Supporting success in school
If school is important to you, it will be important to your child. If your child feels good about his or her schoolwork, the chances for your child to succeed in school increase.
Your involvement in your child's education is also one of the best investments you can make. Research shows that when parents get involved, their children:
- Are better behaved and have more positive attitudes.
- Are more likely to pursue higher education.
- Earn better grades and test scores.
- Graduate from high school at higher rates.
Some parents have the time to become involved in many ways. Others may only have the time for one or two activities. Your involvement might be as simple as asking your children, "What was the most interesting thing you found out today?" or "What did you learn today that you would like to know more about?" By asking something about their day, each and every day, you will be communicating the message that their school life is important to you and that you expect them to learn. If you become involved and stay involved, you will make a big difference.
Becoming involved in your children's education can be reading with your children regularly, taking time to listen to your children reflect on their day, or encouraging their efforts to learn. It is also important to:
- Attend as many school meetings and activities as possible.
- Attend parent conferences requested by the school.
- Read all newsletters that are sent home from school and feel free to call if you have any questions.
- Talk to other parents about their perceptions of school.
- Support your children's learning by helping them complete their homework.
If you have time, you can also support school in other ways:
- Volunteer at your child's school. The help is always welcome.
- Get involved with your schools' PTA/PTO, Site Council, or School Improvement Team.
- Attend school board meetings to find out about the kinds of issues the schools are facing and who is making the decisions.
Middle school involvement and student success
In Oregon, middle school usually starts in grade six and goes through grade eight. A few districts have junior high schools which may start in grade seven and go through grade eight or nine. In middle school, routines, schoolwork, the campus, teachers, friends and fellow students are typically all new. With peer pressure and academic demands, this different world can be overwhelming.
Middle school students are experiencing physical, emotional, and mental changes as well. Their emotions and motivation levels may fluctuate. They may need more space and independence to discover new interests and build skills and knowledge. However, they also need continued support and guidance from their parents.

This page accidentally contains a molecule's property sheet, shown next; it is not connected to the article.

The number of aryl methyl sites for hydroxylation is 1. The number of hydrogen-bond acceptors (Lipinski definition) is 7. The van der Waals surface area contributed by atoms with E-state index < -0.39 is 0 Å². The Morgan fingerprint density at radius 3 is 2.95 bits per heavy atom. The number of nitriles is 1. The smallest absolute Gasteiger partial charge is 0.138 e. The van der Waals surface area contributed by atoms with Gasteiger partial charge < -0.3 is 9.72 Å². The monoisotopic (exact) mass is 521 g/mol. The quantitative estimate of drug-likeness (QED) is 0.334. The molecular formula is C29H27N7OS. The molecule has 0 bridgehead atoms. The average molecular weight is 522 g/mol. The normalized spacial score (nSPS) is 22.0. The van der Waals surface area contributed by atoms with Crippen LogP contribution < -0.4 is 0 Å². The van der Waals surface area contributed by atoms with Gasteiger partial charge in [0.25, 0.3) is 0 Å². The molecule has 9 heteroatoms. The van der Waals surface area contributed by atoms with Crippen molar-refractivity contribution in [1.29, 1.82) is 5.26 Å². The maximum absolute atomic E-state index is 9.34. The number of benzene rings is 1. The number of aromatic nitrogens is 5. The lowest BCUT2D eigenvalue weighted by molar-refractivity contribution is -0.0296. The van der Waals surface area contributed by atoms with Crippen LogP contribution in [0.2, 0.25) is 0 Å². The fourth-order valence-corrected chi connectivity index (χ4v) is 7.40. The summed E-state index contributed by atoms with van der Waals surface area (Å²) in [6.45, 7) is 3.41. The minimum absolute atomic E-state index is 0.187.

How can I help my children transition to middle school?
You can help your children make this transition by:
- Attending an open house. Help your children become familiar with their new building, classrooms, and lockers.
- Meeting with your child's school guidance counselor. Ask the counselor's advice on how to help your children transition into their new school.
- Exposing your children to a broad range of experiences and programs. Help them explore new interests in school, community involvement, music, arts, or sports.
- Setting ground rules for your children. Make sure your children know what time to get up, when to be ready for school, and when to do homework. Also let your children know that they are expected to do their best in school.
- Helping your children get and stay organized. Help your children learn good study habits such as doing homework at a certain time, talking about assignments, writing assignments in a calendar, going to the library, and cleaning out their backpacks regularly.
How can I stay involved in school?
Many of the supports you provided in elementary school will continue into middle school at a slightly reduced level. You will need to give your children more independence in their early teens, but it is still important for you to remain involved and interested in their activities.
- Learn about your children's school. Ask your children's principal or school guidance counselor for a parent handbook or manual. Ask what classes the middle school offers and what classes your children will need to take in middle school and high school.
- Keep in touch with your children’s school and teachers. Attend parent-teacher conferences, read school newsletters, and stay in regular communication with your children's teachers. Maintain communication by phone or e-mail if possible.
- Attend school events. Go to sports events and concerts, PTA meetings, back-to-school nights, and awards events to keep up with school activities and your children's interests and hobbies.
- Volunteer in your children's school. Look for ways to help out at your child's school, such as serving on school committees, making phone calls, assisting your child's teachers, or acting as a parent chaperone.
- Stay aware of your children's homework and school demands. It is important for you to keep track of your children's homework load and deadlines. However, do not do homework for your children. Encourage your children to do their best work on homework assignments.
- Monitor your children's progress. Be aware of your children's progress on schoolwork, tests, and report cards so you can address any potential problems or issues before they become larger.
Remember your child's next transition is to high school. Make sure that your child is aware of the classes and programs he or she will need to take in middle school to prepare for high school and beyond.